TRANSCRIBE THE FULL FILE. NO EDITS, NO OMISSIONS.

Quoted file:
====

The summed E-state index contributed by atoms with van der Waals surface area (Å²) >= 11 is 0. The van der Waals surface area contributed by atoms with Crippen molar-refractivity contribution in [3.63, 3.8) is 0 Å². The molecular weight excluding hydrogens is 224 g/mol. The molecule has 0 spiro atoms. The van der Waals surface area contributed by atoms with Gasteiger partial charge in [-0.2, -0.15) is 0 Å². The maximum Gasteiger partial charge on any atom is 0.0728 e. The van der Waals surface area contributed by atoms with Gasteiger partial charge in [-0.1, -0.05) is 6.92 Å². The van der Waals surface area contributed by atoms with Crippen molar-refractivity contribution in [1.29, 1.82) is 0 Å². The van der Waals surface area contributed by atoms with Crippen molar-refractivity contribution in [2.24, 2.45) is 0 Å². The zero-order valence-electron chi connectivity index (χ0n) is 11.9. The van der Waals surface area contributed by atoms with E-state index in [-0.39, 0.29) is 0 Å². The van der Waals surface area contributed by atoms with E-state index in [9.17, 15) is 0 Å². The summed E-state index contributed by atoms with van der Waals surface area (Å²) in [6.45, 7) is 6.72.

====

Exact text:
The summed E-state index contributed by atoms with van der Waals surface area (Å²) >= 11 is 0. The van der Waals surface area contributed by atoms with Crippen molar-refractivity contribution in [3.63, 3.8) is 0 Å². The molecular weight excluding hydrogens is 224 g/mol. The molecule has 0 spiro atoms. The van der Waals surface area contributed by atoms with Gasteiger partial charge in [-0.2, -0.15) is 0 Å². The maximum Gasteiger partial charge on any atom is 0.0728 e. The van der Waals surface area contributed by atoms with Gasteiger partial charge in [-0.1, -0.05) is 6.92 Å². The van der Waals surface area contributed by atoms with Crippen molar-refractivity contribution in [1.29, 1.82) is 0 Å². The van der Waals surface area contributed by atoms with Crippen molar-refractivity contribution in [2.24, 2.45) is 0 Å². The zero-order valence-electron chi connectivity index (χ0n) is 11.9. The van der Waals surface area contributed by atoms with E-state index in [-0.39, 0.29) is 0 Å². The van der Waals surface area contributed by atoms with E-state index in [9.17, 15) is 0 Å². The summed E-state index contributed by atoms with van der Waals surface area (Å²) in [6.45, 7) is 6.72.